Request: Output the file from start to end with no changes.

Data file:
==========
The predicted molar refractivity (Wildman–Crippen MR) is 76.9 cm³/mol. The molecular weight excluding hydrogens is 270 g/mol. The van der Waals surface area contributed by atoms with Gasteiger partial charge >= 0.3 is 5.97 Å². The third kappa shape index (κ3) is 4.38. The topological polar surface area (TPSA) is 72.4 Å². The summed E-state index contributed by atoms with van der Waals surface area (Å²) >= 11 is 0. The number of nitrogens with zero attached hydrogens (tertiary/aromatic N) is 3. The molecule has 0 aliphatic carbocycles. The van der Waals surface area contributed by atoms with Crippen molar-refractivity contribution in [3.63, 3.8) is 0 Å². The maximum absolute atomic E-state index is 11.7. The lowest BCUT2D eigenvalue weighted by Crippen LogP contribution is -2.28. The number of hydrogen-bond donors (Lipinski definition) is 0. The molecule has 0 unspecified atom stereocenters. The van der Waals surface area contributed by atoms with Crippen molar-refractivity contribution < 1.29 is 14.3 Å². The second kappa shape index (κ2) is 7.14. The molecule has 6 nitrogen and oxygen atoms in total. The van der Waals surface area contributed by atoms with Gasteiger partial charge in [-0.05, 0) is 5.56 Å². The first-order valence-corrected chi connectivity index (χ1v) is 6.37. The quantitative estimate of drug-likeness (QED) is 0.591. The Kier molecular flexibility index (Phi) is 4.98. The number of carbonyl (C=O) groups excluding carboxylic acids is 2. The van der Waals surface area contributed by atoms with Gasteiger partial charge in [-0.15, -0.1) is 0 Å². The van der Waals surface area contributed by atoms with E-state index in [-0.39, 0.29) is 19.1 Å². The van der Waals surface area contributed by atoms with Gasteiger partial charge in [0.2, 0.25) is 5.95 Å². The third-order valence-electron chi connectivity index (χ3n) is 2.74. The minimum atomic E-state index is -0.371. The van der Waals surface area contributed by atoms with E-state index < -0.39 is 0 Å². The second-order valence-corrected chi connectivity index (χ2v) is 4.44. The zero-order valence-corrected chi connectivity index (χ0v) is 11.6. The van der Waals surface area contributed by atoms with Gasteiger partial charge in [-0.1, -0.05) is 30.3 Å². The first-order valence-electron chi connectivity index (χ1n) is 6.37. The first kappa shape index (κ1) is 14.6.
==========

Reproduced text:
The predicted molar refractivity (Wildman–Crippen MR) is 76.9 cm³/mol. The molecular weight excluding hydrogens is 270 g/mol. The van der Waals surface area contributed by atoms with Gasteiger partial charge >= 0.3 is 5.97 Å². The third kappa shape index (κ3) is 4.38. The topological polar surface area (TPSA) is 72.4 Å². The summed E-state index contributed by atoms with van der Waals surface area (Å²) >= 11 is 0. The number of nitrogens with zero attached hydrogens (tertiary/aromatic N) is 3. The molecule has 0 aliphatic carbocycles. The van der Waals surface area contributed by atoms with Crippen molar-refractivity contribution in [3.63, 3.8) is 0 Å². The maximum absolute atomic E-state index is 11.7. The lowest BCUT2D eigenvalue weighted by Crippen LogP contribution is -2.28. The number of hydrogen-bond donors (Lipinski definition) is 0. The molecule has 0 unspecified atom stereocenters. The van der Waals surface area contributed by atoms with Crippen molar-refractivity contribution < 1.29 is 14.3 Å². The second kappa shape index (κ2) is 7.14. The molecule has 6 nitrogen and oxygen atoms in total. The van der Waals surface area contributed by atoms with Gasteiger partial charge in [-0.05, 0) is 5.56 Å². The first-order valence-corrected chi connectivity index (χ1v) is 6.37. The quantitative estimate of drug-likeness (QED) is 0.591. The Kier molecular flexibility index (Phi) is 4.98. The number of carbonyl (C=O) groups excluding carboxylic acids is 2. The van der Waals surface area contributed by atoms with Gasteiger partial charge in [-0.15, -0.1) is 0 Å². The van der Waals surface area contributed by atoms with E-state index in [-0.39, 0.29) is 19.1 Å². The van der Waals surface area contributed by atoms with Gasteiger partial charge in [0.2, 0.25) is 5.95 Å². The third-order valence-electron chi connectivity index (χ3n) is 2.74. The minimum atomic E-state index is -0.371. The van der Waals surface area contributed by atoms with E-state index < -0.39 is 0 Å². The second-order valence-corrected chi connectivity index (χ2v) is 4.44. The zero-order valence-corrected chi connectivity index (χ0v) is 11.6. The van der Waals surface area contributed by atoms with Gasteiger partial charge in [-0.1, -0.05) is 30.3 Å². The first-order valence-electron chi connectivity index (χ1n) is 6.37. The first kappa shape index (κ1) is 14.6.